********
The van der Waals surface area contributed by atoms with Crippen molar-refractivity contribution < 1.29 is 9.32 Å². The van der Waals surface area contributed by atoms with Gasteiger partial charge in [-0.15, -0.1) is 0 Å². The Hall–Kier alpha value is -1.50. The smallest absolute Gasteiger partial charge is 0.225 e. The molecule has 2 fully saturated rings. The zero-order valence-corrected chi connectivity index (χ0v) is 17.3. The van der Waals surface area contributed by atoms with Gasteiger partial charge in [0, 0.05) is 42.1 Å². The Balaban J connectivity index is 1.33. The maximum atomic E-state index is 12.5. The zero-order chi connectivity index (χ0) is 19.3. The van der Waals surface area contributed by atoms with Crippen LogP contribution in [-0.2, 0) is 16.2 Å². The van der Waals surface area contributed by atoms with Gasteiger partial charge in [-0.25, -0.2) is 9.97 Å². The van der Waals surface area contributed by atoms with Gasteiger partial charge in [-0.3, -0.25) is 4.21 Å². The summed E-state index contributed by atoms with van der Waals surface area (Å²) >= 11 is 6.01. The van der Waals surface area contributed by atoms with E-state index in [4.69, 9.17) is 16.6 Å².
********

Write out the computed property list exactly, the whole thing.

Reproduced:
The van der Waals surface area contributed by atoms with Crippen molar-refractivity contribution < 1.29 is 9.32 Å². The van der Waals surface area contributed by atoms with Gasteiger partial charge in [-0.15, -0.1) is 0 Å². The Hall–Kier alpha value is -1.50. The smallest absolute Gasteiger partial charge is 0.225 e. The molecule has 2 fully saturated rings. The zero-order valence-corrected chi connectivity index (χ0v) is 17.3. The van der Waals surface area contributed by atoms with Gasteiger partial charge in [0, 0.05) is 42.1 Å². The Balaban J connectivity index is 1.33. The maximum atomic E-state index is 12.5. The zero-order chi connectivity index (χ0) is 19.3. The van der Waals surface area contributed by atoms with Crippen LogP contribution in [-0.2, 0) is 16.2 Å². The van der Waals surface area contributed by atoms with Gasteiger partial charge in [-0.25, -0.2) is 9.97 Å². The van der Waals surface area contributed by atoms with Gasteiger partial charge in [-0.3, -0.25) is 4.21 Å². The summed E-state index contributed by atoms with van der Waals surface area (Å²) >= 11 is 6.01. The van der Waals surface area contributed by atoms with E-state index in [4.69, 9.17) is 16.6 Å².